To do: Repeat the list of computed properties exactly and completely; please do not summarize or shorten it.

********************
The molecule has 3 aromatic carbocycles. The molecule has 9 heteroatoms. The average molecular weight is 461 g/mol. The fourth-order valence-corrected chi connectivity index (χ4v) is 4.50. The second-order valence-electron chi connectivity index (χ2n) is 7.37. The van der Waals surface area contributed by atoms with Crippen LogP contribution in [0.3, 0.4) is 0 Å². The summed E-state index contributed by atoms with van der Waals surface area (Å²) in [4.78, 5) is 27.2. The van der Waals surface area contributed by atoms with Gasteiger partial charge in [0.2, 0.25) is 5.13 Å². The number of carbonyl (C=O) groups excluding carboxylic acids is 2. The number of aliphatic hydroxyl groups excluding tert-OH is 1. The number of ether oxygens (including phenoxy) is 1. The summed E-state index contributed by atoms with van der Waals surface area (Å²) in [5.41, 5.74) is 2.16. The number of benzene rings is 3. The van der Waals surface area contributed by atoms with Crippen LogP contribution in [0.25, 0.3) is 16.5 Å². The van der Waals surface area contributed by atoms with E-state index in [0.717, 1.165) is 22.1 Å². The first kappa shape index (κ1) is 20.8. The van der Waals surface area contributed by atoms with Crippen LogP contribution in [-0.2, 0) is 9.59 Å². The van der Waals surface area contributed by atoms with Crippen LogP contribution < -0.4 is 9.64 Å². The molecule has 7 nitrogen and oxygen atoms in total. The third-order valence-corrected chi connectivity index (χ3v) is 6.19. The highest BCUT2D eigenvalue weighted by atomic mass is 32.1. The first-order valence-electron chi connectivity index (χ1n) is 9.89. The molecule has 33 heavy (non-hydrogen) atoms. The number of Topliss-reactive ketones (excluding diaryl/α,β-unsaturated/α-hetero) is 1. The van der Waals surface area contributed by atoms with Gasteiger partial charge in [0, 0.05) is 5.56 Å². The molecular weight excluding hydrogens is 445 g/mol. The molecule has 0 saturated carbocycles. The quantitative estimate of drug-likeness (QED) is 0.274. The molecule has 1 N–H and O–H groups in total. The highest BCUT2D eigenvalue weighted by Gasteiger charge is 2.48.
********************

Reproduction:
The molecule has 3 aromatic carbocycles. The molecule has 9 heteroatoms. The average molecular weight is 461 g/mol. The fourth-order valence-corrected chi connectivity index (χ4v) is 4.50. The second-order valence-electron chi connectivity index (χ2n) is 7.37. The van der Waals surface area contributed by atoms with Crippen LogP contribution in [0.3, 0.4) is 0 Å². The summed E-state index contributed by atoms with van der Waals surface area (Å²) in [4.78, 5) is 27.2. The van der Waals surface area contributed by atoms with Gasteiger partial charge in [0.2, 0.25) is 5.13 Å². The number of carbonyl (C=O) groups excluding carboxylic acids is 2. The number of aliphatic hydroxyl groups excluding tert-OH is 1. The number of ether oxygens (including phenoxy) is 1. The summed E-state index contributed by atoms with van der Waals surface area (Å²) in [5.41, 5.74) is 2.16. The number of benzene rings is 3. The van der Waals surface area contributed by atoms with Crippen LogP contribution in [0.25, 0.3) is 16.5 Å². The van der Waals surface area contributed by atoms with E-state index in [0.717, 1.165) is 22.1 Å². The first kappa shape index (κ1) is 20.8. The van der Waals surface area contributed by atoms with Crippen LogP contribution in [-0.2, 0) is 9.59 Å². The van der Waals surface area contributed by atoms with Crippen LogP contribution < -0.4 is 9.64 Å². The molecule has 7 nitrogen and oxygen atoms in total. The third-order valence-corrected chi connectivity index (χ3v) is 6.19. The highest BCUT2D eigenvalue weighted by atomic mass is 32.1. The first-order valence-electron chi connectivity index (χ1n) is 9.89. The molecule has 33 heavy (non-hydrogen) atoms. The number of Topliss-reactive ketones (excluding diaryl/α,β-unsaturated/α-hetero) is 1. The van der Waals surface area contributed by atoms with Gasteiger partial charge in [0, 0.05) is 5.56 Å². The molecular weight excluding hydrogens is 445 g/mol. The molecule has 0 saturated carbocycles. The quantitative estimate of drug-likeness (QED) is 0.274. The molecule has 1 N–H and O–H groups in total. The highest BCUT2D eigenvalue weighted by Gasteiger charge is 2.48.